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Capitol Riot Cop Says He’s Leaving DC Police To Join CNN Because He Doesn’t Trust Fellow Officers

Washington, DC – A controversial DC police officer who was attacked by rioters on Jan. 6 announced on Monday that he was resigning from the police force and becoming a commentator on CNN because he no longer trusted his fellow officers.

DC Metropolitan Police Department (MPD) Officer Michael Fanone was one of the officers who responded to the urgent request for help from U.S. Capitol Police on Jan. 6 when angry protesters stormed the Capitol building, The Washington Post reported.

“They were overthrowing the Capitol, the seat of democracy, and I f–king went,” Officer Fanone said.

He and many other DC and Capitol Police officers battled back the encroaching mob on the West Terrace of the Capitol for hours, unaware that the building had already been breached by rioters at a different entrance.

Rioters beat the officers with flag poles and their own batons and shields and sprayed bear mace in their faces, The Washington Post reported.

“We weren’t battling 50 or 60 rioters in this tunnel,” Officer Fanone told reporters. “We were battling 15,000 people. It looked like a medieval battle scene.”

He said a rioter grabbed him by the helmet and dragged him down the steps of the Capitol building.

The attack on Officer Fanone was captured on video and went viral, showing rioters beating the officer with flag police flying Thin Blue Line flags in support of law enforcement.

He was zapped with stun guns multiple times.

Officer Fanone suffered a mild heart attack in the middle of the chaos, The Washington Post reported.

The officer survived his harrowing ordeal and went on to become an outspoken advocate of prosecuting those responsible for the riot, including lawmakers.

But Officer Fanone’s brief popularity flagged after he repeatedly attacked supporters of President Donald Trump, whom he had voted for in 2016 but not in 2020.

He made countless media appearances – many of which had not been approved by DC police officials – and made headlines after he demanded to meet with GOP Congressional leadership to discuss the riot.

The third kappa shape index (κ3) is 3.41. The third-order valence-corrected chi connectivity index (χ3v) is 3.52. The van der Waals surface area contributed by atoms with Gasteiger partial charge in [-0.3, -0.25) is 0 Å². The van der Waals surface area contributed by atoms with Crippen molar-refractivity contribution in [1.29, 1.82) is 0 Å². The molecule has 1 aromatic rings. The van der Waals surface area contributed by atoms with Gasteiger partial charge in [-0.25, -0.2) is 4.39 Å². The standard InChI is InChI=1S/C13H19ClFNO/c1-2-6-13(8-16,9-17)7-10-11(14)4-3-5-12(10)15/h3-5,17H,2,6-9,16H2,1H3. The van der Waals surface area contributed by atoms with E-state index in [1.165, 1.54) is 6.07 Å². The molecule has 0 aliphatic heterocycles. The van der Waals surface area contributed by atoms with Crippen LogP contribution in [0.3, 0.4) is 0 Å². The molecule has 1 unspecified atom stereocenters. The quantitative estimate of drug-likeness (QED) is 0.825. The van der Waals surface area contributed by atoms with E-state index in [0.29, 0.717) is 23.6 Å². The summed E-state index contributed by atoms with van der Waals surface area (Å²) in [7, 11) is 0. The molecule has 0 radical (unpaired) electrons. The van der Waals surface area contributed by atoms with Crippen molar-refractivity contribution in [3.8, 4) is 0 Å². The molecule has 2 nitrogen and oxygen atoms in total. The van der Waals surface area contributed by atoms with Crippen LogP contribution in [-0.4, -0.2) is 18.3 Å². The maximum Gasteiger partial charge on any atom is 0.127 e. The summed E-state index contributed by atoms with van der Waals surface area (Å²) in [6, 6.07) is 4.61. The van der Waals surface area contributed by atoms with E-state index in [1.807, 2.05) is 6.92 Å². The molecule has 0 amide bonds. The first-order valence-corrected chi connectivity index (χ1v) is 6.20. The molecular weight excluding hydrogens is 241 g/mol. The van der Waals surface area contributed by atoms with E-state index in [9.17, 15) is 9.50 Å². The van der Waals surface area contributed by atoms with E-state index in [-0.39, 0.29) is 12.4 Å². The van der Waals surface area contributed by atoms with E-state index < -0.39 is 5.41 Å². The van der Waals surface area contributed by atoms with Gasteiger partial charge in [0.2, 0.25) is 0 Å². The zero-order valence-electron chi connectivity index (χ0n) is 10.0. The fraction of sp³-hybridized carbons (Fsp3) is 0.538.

And then when he went with a group of officers who had been at the Capitol riot to testify before the Congressional committee that was investigating Jan. 6, he failed to hold his temper.

Officer Fanone did not show any respect to the lawmakers as he addressed the committee on July 27, NPR reported.

He complained he felt “like I went to hell and back” to protect some Republican lawmakers who have been “downplaying or outright denying what happened” on Jan. 6.

“The indifference shown to my colleagues is disgraceful!” the officer yelled at the committee members and pounded on the witness table during the hearing. “Nothing, truly nothing has prepared me to address those elected members of our government who continue to deny the events of that day. And in doing so betray their oath of office.”

Officer Fanone told The Washington Post that some of his public appearances didn’t go over well with his fellow officers on the Metropolitan Police Department (MPD).

He complained he was picked on in online police chat groups.

“Clearly there are some members of our department who feel their oath is to Donald Trump and not to the Constitution,” Officer Fanone said when he announced his resignation on Dec. 20.

The bitter officer said there are only two current DC cops he still considers friends, The Washington Post reported.

“I no longer felt like I could trust my fellow officers and decided it was time to make a change,” he told reporters.

Officer Fanone only returned to limited duty nine months after the riot in September, The Washington Post reported.

He complained that he wanted to go into training at the police academy but instead was assigned to the division that analyzes crime statistics.

The officer said he was disappointed he didn’t get to go to training and said he thought DC police commanders were trying to protect him from fellow officers who weren’t happy about his public behavior, The Washington Post reported.

Officer Fanone complained he felt “like a child who did something wrong and was being tolerated.”

He said his full police powers were restored in December and he got his gun back, which he felt sent a message to those were saying the department was forcing him out, The Washington Post reported.

The officer is leaving the department five years short of being eligible to retire, with almost 20 years on the police force.

CNN confirmed Officer Fanone would be joining the network as an on-air contributor on law enforcement issues, The Washington Post reported.

The officer said he had no regrets about the public statements he has made in the past year and said he viewed joining CNN “as a continuation of my service.”

Written by
Sandy Malone

Managing Editor - Twitter/@SandyMalone_ - Prior to joining The Police Tribune, Sandy wrote the Politics.Net column for the Wall Street Journal and was managing editor of Campaigns & Elections magazine. More recently, she was an internationally-syndicated columnist for Conde Nast (BRIDES), The Huffington Post, and Monsters and Critics. Sandy is married to a retired police captain and former SWAT commander.

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Written by Sandy Malone


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